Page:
Parents of children with autism face a daily struggle that many parents are unaware of. The care of an autistic child may differ from that of a child who does not have autism, yet the love and adoration is no different.
Still, some parents become overwhelmed with the stress that an autistic child may insert into their lives, resulting in a search for miracle cures that claim to remove the symptoms of autism. One such cure involves administering a bleach enema that claims to flush out vaccines that are believed to cause autism. Despite the danger of the supposed cure, many parents are opting to take a chance in hopes of saving their children from their autistic prison.
The miracle solution some parents of autistic children are administering to their children contains a mixture of sodium chlorite and citric acid, a solution that is used to bleach wood pulp. The mixture is the brainchild of Jim Humble, according to Metro. Humble was a member of the Church of Scientology but left to form the Genesis II Church of Healing and Health. Humble claims that his Miracle Mineral Solution (MMS) can cure more than autism, including malaria, HIV, hepatitis, acne, and even cancer.
Although Humble claims MMS is a miracle cure, the FDA warns against using it on humans, stating that it is “dangerous” and “potentially life threatening.” A parent who administers the toxic miracle cure shared that the bleach enema is painful, but she has seen positive results, despite the pain her child endures during the administration.
Raw Story shared that Kerri Rivera, founder of the website CD Autism (‘Autism: Avoidable. Treatable. Curable.’), keeps track of parents who contact her stating MMS has cured their children. She identifies herself as a biomedical consultant and certified homeopath. Yet, her documentation of cured autistic children is not sufficient to proclaim the miracle bleach enemas are truly a cure, according to the Autism Science Foundation. The ASF warns that the bleach enema has not undergone “rigorous clinical studies” and parents are administering the treatment at the risk of their child’s life.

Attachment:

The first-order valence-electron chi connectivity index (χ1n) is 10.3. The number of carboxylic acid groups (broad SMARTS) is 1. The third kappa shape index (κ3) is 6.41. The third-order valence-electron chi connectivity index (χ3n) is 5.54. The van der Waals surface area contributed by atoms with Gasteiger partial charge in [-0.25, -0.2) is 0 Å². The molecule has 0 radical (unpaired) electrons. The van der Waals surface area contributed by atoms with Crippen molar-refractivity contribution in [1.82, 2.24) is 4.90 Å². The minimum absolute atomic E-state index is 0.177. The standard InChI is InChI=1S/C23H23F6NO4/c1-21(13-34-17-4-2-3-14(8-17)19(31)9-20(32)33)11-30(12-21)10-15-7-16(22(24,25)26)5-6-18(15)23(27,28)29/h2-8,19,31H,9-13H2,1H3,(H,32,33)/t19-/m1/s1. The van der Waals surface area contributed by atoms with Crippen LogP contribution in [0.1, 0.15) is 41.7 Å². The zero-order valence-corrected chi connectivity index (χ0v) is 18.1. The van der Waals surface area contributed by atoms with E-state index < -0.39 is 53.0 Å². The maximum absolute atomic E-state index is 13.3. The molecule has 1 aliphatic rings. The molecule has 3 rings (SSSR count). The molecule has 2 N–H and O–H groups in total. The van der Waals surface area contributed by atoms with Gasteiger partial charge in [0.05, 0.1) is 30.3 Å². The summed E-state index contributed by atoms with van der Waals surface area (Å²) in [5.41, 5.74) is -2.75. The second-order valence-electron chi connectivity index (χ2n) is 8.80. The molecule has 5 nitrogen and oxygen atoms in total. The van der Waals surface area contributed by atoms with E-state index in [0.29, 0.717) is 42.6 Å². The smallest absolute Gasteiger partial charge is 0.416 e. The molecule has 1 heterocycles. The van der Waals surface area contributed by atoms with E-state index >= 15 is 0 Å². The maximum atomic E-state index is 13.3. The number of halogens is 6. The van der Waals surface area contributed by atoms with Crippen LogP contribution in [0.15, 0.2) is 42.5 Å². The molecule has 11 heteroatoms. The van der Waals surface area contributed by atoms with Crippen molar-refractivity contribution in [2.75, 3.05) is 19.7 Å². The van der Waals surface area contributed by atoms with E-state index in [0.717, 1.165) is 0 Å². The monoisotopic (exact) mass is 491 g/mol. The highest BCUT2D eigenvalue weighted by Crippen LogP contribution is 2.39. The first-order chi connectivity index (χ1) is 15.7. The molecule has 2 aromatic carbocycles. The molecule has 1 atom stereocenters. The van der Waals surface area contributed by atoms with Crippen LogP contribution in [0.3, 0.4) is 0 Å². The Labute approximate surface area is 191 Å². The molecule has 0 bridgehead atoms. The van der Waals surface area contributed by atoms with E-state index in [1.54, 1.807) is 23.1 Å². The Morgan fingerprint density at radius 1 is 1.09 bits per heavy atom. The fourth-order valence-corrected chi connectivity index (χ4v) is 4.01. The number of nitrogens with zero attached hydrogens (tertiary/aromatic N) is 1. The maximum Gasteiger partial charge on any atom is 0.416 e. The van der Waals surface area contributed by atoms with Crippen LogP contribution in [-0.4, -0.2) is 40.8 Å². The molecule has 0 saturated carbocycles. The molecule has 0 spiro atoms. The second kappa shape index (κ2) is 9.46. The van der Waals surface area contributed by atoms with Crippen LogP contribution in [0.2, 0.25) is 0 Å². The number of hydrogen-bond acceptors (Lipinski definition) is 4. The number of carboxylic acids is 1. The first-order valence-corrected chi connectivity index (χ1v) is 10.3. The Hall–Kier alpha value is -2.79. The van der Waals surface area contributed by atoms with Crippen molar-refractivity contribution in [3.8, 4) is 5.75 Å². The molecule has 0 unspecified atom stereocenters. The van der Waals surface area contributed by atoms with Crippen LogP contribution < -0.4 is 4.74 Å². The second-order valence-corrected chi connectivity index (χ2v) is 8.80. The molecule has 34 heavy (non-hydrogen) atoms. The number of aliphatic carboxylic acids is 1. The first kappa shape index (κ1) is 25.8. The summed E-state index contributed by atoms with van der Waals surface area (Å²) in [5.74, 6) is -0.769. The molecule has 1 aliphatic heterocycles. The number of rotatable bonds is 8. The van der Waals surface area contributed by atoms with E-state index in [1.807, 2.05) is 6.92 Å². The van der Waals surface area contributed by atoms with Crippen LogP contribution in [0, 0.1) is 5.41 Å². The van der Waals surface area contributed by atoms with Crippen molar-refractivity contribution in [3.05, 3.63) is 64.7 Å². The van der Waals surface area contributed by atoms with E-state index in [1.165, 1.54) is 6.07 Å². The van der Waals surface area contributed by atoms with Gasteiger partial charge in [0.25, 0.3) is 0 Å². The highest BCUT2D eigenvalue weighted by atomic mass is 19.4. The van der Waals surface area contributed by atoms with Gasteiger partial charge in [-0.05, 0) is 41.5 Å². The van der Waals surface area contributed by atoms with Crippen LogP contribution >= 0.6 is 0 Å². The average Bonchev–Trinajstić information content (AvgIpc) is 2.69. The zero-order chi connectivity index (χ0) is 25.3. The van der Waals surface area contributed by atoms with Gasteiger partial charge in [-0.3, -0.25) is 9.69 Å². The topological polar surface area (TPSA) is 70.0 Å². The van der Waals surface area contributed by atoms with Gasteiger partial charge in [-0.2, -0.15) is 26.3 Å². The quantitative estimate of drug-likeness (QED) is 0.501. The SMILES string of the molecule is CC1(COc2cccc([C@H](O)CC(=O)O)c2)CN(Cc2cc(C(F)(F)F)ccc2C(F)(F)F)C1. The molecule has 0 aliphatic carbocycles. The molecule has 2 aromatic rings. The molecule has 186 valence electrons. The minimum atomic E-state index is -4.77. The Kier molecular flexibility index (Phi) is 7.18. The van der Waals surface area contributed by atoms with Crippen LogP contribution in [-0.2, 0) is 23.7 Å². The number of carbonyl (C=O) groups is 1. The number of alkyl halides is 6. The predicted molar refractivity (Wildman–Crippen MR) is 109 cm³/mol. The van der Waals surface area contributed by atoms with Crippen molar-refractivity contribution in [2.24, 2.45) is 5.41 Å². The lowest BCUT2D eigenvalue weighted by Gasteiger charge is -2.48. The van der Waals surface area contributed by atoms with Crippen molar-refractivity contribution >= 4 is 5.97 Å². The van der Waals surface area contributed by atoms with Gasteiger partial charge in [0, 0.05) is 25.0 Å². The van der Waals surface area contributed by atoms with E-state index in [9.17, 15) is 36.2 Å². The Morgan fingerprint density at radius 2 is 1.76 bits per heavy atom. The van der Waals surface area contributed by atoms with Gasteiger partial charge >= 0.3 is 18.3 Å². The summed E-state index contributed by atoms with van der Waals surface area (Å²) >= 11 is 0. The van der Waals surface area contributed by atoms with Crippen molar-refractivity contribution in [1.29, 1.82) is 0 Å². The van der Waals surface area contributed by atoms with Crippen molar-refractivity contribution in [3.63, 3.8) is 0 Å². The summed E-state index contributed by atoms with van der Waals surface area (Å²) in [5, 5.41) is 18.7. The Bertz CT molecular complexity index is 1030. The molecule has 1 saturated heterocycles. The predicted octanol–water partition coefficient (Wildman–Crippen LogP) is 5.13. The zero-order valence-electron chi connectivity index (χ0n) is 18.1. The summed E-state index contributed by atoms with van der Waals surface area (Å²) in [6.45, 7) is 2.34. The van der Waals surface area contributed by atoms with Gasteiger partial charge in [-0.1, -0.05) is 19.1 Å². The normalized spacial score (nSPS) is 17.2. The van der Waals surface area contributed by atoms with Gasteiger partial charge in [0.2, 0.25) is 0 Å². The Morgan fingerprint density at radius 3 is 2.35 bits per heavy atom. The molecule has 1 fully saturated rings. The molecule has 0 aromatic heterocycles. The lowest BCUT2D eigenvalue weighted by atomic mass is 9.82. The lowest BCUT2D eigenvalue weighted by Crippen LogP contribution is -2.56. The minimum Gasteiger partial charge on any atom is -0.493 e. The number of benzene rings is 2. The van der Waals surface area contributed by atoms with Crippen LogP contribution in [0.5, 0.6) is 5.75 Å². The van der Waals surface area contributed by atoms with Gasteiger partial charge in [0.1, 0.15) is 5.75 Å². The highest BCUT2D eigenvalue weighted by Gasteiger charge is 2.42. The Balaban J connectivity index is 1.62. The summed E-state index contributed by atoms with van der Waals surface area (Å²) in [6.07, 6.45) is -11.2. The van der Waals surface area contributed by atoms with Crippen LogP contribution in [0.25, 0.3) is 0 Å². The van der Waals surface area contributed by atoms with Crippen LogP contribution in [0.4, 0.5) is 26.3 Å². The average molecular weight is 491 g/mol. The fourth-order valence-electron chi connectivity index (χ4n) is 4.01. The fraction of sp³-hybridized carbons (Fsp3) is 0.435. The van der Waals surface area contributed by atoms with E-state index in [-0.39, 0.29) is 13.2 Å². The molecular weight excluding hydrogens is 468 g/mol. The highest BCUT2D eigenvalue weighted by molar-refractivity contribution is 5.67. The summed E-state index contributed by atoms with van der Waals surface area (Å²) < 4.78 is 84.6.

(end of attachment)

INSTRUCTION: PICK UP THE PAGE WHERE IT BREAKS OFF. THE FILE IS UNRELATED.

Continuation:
“It is important to remember that anyone can start a journal or post a study on the Internet to tout the efficacy of dangerous or useless interventions. Healthcare fraud is a huge business in the US, and parents of children with autism are often targeted. Fringe treatment providers prey on desperation and fear, and deceive parents with numerous unfounded claims.”
Miracle cures have been marketed for hundreds of years or more, and many have been found to do more harm than good. Attempting to administer cures, such as Miracle Mineral Solution, is not suggested without consulting with a qualified medical professional.
As a parent, would you chance administering a bleach enema to your child in an attempt to “cure” him or her, or would you accept their autism and love them unconditionally?
[Photo Courtesy: AATP]